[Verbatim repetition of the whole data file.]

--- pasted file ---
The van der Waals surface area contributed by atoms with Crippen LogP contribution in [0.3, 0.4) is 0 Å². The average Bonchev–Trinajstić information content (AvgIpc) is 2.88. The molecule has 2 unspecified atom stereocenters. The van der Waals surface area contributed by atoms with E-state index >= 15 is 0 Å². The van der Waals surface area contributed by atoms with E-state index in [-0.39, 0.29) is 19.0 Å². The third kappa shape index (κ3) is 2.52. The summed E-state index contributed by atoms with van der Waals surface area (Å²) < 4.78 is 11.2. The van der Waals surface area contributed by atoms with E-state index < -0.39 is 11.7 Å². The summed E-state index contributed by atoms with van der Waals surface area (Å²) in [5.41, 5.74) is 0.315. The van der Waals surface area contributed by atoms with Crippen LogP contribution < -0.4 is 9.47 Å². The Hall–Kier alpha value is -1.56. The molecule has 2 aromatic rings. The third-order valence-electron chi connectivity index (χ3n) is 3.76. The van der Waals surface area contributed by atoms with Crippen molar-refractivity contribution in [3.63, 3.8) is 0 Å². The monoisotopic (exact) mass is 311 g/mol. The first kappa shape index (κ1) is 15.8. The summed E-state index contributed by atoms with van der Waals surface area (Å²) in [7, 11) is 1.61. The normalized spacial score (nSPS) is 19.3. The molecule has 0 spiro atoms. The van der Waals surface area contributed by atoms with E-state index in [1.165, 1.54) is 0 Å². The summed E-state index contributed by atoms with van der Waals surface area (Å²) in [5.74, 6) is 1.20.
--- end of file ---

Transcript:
The van der Waals surface area contributed by atoms with Crippen LogP contribution in [0.3, 0.4) is 0 Å². The average Bonchev–Trinajstić information content (AvgIpc) is 2.88. The molecule has 2 unspecified atom stereocenters. The van der Waals surface area contributed by atoms with E-state index >= 15 is 0 Å². The van der Waals surface area contributed by atoms with E-state index in [-0.39, 0.29) is 19.0 Å². The third kappa shape index (κ3) is 2.52. The summed E-state index contributed by atoms with van der Waals surface area (Å²) < 4.78 is 11.2. The van der Waals surface area contributed by atoms with E-state index < -0.39 is 11.7 Å². The summed E-state index contributed by atoms with van der Waals surface area (Å²) in [5.41, 5.74) is 0.315. The van der Waals surface area contributed by atoms with Crippen LogP contribution < -0.4 is 9.47 Å². The Hall–Kier alpha value is -1.56. The molecule has 2 aromatic rings. The third-order valence-electron chi connectivity index (χ3n) is 3.76. The van der Waals surface area contributed by atoms with Crippen molar-refractivity contribution in [3.63, 3.8) is 0 Å². The monoisotopic (exact) mass is 311 g/mol. The first kappa shape index (κ1) is 15.8. The summed E-state index contributed by atoms with van der Waals surface area (Å²) in [7, 11) is 1.61. The normalized spacial score (nSPS) is 19.3. The molecule has 0 spiro atoms. The van der Waals surface area contributed by atoms with E-state index in [1.165, 1.54) is 0 Å². The summed E-state index contributed by atoms with van der Waals surface area (Å²) in [5.74, 6) is 1.20.